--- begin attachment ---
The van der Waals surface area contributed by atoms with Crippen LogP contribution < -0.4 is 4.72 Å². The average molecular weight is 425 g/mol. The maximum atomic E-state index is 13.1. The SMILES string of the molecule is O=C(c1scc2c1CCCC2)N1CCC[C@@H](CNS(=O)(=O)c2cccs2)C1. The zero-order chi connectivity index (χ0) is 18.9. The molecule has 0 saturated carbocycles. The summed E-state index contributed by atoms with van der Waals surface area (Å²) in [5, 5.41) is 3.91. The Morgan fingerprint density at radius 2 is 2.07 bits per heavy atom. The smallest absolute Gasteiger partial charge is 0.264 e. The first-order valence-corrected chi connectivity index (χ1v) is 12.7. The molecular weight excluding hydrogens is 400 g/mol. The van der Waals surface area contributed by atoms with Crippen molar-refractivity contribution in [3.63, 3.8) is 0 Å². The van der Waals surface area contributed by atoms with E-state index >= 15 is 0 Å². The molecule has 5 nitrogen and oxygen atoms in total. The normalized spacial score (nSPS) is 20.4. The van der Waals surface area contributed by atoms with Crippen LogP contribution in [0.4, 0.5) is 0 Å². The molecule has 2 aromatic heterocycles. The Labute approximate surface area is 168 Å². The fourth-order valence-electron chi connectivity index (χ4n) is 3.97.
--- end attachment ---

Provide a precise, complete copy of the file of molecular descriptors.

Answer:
The van der Waals surface area contributed by atoms with Crippen LogP contribution < -0.4 is 4.72 Å². The average molecular weight is 425 g/mol. The maximum atomic E-state index is 13.1. The SMILES string of the molecule is O=C(c1scc2c1CCCC2)N1CCC[C@@H](CNS(=O)(=O)c2cccs2)C1. The zero-order chi connectivity index (χ0) is 18.9. The molecule has 0 saturated carbocycles. The summed E-state index contributed by atoms with van der Waals surface area (Å²) in [5, 5.41) is 3.91. The Morgan fingerprint density at radius 2 is 2.07 bits per heavy atom. The smallest absolute Gasteiger partial charge is 0.264 e. The first-order valence-corrected chi connectivity index (χ1v) is 12.7. The molecular weight excluding hydrogens is 400 g/mol. The van der Waals surface area contributed by atoms with Crippen molar-refractivity contribution in [3.63, 3.8) is 0 Å². The van der Waals surface area contributed by atoms with E-state index >= 15 is 0 Å². The molecule has 5 nitrogen and oxygen atoms in total. The normalized spacial score (nSPS) is 20.4. The van der Waals surface area contributed by atoms with Crippen LogP contribution in [0.4, 0.5) is 0 Å². The molecule has 2 aromatic heterocycles. The Labute approximate surface area is 168 Å². The fourth-order valence-electron chi connectivity index (χ4n) is 3.97.